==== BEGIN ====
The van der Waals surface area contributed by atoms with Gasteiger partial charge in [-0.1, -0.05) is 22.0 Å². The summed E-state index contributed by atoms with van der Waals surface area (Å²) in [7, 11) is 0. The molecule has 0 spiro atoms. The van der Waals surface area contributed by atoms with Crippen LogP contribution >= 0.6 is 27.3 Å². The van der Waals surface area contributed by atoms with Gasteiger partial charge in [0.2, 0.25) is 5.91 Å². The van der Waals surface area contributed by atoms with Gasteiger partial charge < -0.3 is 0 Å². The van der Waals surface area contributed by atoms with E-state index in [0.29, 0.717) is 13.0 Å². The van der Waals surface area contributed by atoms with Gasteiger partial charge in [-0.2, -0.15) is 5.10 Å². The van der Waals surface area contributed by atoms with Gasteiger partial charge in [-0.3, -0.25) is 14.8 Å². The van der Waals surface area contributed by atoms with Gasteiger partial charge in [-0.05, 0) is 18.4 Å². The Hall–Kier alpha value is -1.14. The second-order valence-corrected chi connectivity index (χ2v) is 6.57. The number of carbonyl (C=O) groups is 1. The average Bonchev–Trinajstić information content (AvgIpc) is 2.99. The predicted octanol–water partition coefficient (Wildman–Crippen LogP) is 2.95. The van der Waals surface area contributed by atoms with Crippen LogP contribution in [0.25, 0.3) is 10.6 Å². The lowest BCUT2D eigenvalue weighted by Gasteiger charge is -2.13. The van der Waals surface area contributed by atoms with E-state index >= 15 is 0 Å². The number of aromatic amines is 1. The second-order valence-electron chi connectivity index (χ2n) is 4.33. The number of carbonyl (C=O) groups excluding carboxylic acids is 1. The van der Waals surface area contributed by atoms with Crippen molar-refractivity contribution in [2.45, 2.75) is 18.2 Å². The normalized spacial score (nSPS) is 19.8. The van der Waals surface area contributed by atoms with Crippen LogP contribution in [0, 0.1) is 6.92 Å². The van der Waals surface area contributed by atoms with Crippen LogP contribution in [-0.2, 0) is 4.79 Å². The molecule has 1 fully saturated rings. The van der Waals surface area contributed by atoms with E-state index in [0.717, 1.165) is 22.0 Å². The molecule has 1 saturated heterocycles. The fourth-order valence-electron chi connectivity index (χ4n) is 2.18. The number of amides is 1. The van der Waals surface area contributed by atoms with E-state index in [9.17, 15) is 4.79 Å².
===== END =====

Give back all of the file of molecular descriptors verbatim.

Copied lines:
The van der Waals surface area contributed by atoms with Gasteiger partial charge in [-0.1, -0.05) is 22.0 Å². The summed E-state index contributed by atoms with van der Waals surface area (Å²) in [7, 11) is 0. The molecule has 0 spiro atoms. The van der Waals surface area contributed by atoms with Crippen LogP contribution >= 0.6 is 27.3 Å². The van der Waals surface area contributed by atoms with Gasteiger partial charge in [0.2, 0.25) is 5.91 Å². The van der Waals surface area contributed by atoms with Gasteiger partial charge < -0.3 is 0 Å². The van der Waals surface area contributed by atoms with E-state index in [0.29, 0.717) is 13.0 Å². The van der Waals surface area contributed by atoms with Gasteiger partial charge in [-0.2, -0.15) is 5.10 Å². The van der Waals surface area contributed by atoms with Gasteiger partial charge in [-0.3, -0.25) is 14.8 Å². The van der Waals surface area contributed by atoms with Gasteiger partial charge in [-0.05, 0) is 18.4 Å². The Hall–Kier alpha value is -1.14. The second-order valence-corrected chi connectivity index (χ2v) is 6.57. The number of carbonyl (C=O) groups is 1. The average Bonchev–Trinajstić information content (AvgIpc) is 2.99. The predicted octanol–water partition coefficient (Wildman–Crippen LogP) is 2.95. The van der Waals surface area contributed by atoms with Crippen LogP contribution in [0.25, 0.3) is 10.6 Å². The lowest BCUT2D eigenvalue weighted by Gasteiger charge is -2.13. The van der Waals surface area contributed by atoms with E-state index >= 15 is 0 Å². The number of aromatic amines is 1. The second-order valence-electron chi connectivity index (χ2n) is 4.33. The number of carbonyl (C=O) groups excluding carboxylic acids is 1. The van der Waals surface area contributed by atoms with Crippen molar-refractivity contribution in [2.45, 2.75) is 18.2 Å². The normalized spacial score (nSPS) is 19.8. The van der Waals surface area contributed by atoms with Crippen LogP contribution in [0, 0.1) is 6.92 Å². The van der Waals surface area contributed by atoms with Crippen LogP contribution in [-0.2, 0) is 4.79 Å². The molecule has 1 fully saturated rings. The van der Waals surface area contributed by atoms with E-state index in [0.717, 1.165) is 22.0 Å². The molecule has 1 saturated heterocycles. The fourth-order valence-electron chi connectivity index (χ4n) is 2.18. The number of amides is 1. The van der Waals surface area contributed by atoms with E-state index in [9.17, 15) is 4.79 Å².